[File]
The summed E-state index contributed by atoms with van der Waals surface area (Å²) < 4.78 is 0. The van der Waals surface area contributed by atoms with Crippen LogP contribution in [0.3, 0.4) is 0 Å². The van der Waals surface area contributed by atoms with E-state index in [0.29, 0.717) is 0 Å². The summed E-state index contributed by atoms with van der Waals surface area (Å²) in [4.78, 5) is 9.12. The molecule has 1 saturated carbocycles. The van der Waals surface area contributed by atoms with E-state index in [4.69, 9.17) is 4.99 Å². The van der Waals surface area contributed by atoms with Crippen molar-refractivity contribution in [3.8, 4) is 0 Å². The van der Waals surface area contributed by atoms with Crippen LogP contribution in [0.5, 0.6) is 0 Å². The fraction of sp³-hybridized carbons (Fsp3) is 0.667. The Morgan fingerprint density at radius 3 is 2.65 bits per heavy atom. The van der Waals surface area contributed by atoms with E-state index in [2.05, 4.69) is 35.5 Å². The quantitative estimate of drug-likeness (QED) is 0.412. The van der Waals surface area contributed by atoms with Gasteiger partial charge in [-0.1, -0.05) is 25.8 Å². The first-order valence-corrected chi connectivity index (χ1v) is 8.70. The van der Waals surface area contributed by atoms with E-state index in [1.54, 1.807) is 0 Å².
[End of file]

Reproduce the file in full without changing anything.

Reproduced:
The summed E-state index contributed by atoms with van der Waals surface area (Å²) < 4.78 is 0. The van der Waals surface area contributed by atoms with Crippen LogP contribution in [0.3, 0.4) is 0 Å². The van der Waals surface area contributed by atoms with E-state index in [0.29, 0.717) is 0 Å². The summed E-state index contributed by atoms with van der Waals surface area (Å²) in [4.78, 5) is 9.12. The molecule has 1 saturated carbocycles. The van der Waals surface area contributed by atoms with E-state index in [4.69, 9.17) is 4.99 Å². The van der Waals surface area contributed by atoms with Crippen molar-refractivity contribution in [3.8, 4) is 0 Å². The van der Waals surface area contributed by atoms with Crippen LogP contribution in [0.5, 0.6) is 0 Å². The fraction of sp³-hybridized carbons (Fsp3) is 0.667. The Morgan fingerprint density at radius 3 is 2.65 bits per heavy atom. The van der Waals surface area contributed by atoms with E-state index in [2.05, 4.69) is 35.5 Å². The quantitative estimate of drug-likeness (QED) is 0.412. The van der Waals surface area contributed by atoms with Gasteiger partial charge in [-0.1, -0.05) is 25.8 Å². The first-order valence-corrected chi connectivity index (χ1v) is 8.70. The van der Waals surface area contributed by atoms with E-state index in [1.54, 1.807) is 0 Å².